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Rare Breed
cast: James Stewart, Maureen O'Hara, Brian Keith, Juliet Mills, and Jack Elam

director: Andrew V. McLaglen

105 minutes (PG) 1966
widescreen ratio 2.35:1
Universal DVD Region 2 retail

RATING: 8/10
reviewed by Alasdair Stuart
One of James Stewart's later performances, this is an unusual combination of western, romance and broad comedy. It follows Sam 'Bulldog' Burnett and his interaction with Martha Evans and Hilary Price, a widow and her daughter who've come to America to breed Hereford cows using Hilary's prized bull, Vindicator. The reason why this is important is that Hereford bulls have no horns, making crossbreeds utterly unique and hugely valuable. Needless to say, a bidding war begins and Burnett, refreshingly, is on the wrong side of it.

This is a movie that revels in both stereotypes and confounding them. Stewart's longstanding career as the quintessential 'decent man' is neatly turned on its head here, with Bulldog spending much of the film's running time plotting to steal Vindicator. Even when he warms to Martha and Hilary and foils the plan, it ends in the death of one man and the serious injury of another. In fact, a great deal of the film is about Burnett's gradual rehabilitation, using his growing belief that Vindicator will breed successfully as a stimulus for his return to decency. It's a brave decision placing the moral rehabilitation of your main character in the hooves of a cow, but Stewart plays it absolutely straight and effortlessly wins the viewer's sympathy as a result. It's a real achievement getting the audience to invest emotionally in the future of a breed of cattle but this film does it and does it in spades.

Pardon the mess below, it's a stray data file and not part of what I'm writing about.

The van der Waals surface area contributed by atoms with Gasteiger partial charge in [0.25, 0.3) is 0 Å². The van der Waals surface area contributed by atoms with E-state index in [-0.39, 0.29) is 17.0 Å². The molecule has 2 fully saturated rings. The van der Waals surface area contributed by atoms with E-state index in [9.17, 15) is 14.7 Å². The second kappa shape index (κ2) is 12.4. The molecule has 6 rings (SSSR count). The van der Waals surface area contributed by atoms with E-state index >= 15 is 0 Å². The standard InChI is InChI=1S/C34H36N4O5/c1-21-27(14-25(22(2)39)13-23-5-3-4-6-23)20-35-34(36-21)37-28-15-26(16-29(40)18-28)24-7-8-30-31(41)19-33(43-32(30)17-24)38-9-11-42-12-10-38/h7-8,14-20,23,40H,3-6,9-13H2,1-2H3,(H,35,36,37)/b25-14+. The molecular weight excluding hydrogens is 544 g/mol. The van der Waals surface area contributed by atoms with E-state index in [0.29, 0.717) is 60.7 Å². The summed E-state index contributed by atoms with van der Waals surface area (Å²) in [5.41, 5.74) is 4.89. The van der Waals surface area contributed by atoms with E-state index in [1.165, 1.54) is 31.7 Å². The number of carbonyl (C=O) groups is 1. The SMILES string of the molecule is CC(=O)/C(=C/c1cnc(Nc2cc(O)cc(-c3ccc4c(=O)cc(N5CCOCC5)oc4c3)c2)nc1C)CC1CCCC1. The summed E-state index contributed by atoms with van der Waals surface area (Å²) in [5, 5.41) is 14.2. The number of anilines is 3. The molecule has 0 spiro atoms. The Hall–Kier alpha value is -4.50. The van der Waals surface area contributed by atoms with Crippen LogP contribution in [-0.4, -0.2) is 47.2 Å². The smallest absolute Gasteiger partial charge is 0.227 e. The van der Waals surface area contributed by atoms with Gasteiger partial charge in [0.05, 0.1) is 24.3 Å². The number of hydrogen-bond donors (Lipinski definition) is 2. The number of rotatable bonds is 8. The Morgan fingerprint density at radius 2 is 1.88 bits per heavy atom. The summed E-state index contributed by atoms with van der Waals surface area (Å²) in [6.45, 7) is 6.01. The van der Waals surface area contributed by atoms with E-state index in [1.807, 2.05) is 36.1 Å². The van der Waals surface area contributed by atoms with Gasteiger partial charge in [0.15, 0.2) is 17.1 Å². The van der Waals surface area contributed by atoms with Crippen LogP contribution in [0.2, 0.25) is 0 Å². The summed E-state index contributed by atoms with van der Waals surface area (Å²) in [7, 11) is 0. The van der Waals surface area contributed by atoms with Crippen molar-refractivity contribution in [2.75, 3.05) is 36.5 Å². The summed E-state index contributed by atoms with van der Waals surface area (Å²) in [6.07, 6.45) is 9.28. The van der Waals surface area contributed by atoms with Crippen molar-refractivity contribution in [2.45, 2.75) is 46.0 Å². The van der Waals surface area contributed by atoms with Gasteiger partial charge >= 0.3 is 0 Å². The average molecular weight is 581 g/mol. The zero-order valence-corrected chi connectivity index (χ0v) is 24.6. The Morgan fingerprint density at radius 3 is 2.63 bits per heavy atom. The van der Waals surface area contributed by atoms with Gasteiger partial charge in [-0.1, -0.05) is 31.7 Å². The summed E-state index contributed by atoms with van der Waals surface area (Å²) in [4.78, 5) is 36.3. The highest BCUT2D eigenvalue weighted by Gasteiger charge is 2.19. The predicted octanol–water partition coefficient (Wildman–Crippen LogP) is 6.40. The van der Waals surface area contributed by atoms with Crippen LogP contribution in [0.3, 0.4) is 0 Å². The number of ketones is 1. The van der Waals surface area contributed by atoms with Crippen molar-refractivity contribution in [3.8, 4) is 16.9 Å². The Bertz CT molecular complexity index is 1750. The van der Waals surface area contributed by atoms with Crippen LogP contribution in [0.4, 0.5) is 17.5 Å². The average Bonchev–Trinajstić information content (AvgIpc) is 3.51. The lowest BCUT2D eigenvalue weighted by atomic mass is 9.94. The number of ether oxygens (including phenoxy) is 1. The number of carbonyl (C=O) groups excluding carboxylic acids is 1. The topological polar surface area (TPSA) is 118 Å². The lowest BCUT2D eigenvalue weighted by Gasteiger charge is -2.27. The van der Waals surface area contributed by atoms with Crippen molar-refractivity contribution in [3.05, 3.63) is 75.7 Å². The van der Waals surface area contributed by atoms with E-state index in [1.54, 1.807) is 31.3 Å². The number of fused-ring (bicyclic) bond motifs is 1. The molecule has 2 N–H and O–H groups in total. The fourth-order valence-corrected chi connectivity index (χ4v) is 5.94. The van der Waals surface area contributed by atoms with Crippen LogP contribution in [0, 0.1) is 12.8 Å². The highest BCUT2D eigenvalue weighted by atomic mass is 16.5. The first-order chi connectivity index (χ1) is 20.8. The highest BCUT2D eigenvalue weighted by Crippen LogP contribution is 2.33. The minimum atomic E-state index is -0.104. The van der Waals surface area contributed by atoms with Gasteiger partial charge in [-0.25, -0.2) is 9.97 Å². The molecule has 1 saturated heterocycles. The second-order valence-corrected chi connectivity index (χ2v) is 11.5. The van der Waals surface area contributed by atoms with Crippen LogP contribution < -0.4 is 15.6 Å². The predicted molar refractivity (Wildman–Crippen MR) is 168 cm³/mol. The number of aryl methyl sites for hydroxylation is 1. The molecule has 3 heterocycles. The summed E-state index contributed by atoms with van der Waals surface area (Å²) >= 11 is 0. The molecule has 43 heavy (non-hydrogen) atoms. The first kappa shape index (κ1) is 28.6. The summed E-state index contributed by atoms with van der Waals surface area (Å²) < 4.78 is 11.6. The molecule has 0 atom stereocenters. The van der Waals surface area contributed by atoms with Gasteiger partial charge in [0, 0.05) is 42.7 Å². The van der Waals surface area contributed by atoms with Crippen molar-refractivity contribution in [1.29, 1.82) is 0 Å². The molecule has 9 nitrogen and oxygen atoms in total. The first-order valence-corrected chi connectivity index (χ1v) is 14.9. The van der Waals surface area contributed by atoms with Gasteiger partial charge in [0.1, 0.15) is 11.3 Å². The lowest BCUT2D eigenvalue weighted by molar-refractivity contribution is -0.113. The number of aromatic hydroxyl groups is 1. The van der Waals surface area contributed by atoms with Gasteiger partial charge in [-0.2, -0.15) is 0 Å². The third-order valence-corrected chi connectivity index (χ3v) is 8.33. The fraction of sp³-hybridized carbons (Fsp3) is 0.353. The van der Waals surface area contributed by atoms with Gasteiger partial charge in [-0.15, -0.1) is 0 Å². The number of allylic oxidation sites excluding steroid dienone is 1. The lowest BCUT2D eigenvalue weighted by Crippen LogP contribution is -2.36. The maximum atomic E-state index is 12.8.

Whilst this is Stewart's film, the supporting cast all give a good accounting of themselves. O'Hara brings a deft comic touch and a regal quality to her role Martha Evans. She's given a difficult role in the script, simultaneously acting as the object of Burnett's affections, his moral conscience, and the comic relief for much of the film's middle third. However, her quiet devotion to her journey is what brings Burnett back to humanity, and O'Hara underplays it so successfully that the viewer never once doubts his actions, or the ideal he aspires to.

The real surprise here is Juliet Mills as O'Hara's daughter. She has great comic timing throughout and balances it with the same sense of quiet devotion as O'Hara. She cares desperately for Vindicator and what he represents and expresses that beautifully, without the need for histrionics or overacting.

Of the remaining characters, Keith and Galloway, are both effective as Alexander and Jamie Bowen, the father and son who've bought Vindicator. As Jamie Bowen, Galloway manages to share screen time with Stewart and not look upstaged whilst Keith, as his father not only has a truly spectacular beard but an accent to match it. A former Scots guardsman, Bowen is by turns Burnett's ally and enemy, a stereotypical character who again is used in a very non-stereotypical way. By the end of the movie it becomes clear that Bowen represents what Burnett used to be, a symbol of the change in him as much his newfound optimism or the house he painstakingly constructs on the ranch.

With strong central performances and an incident packed script which takes in numerous fights, a stampede, a train top chase and a blizzard to name but a few, The Rare Breed has that wide, expansive feel that's naturally associated with westerns. Sweet natured, often very funny and wonderfully eccentric it's a classic ripe for rediscovery. Recommended.
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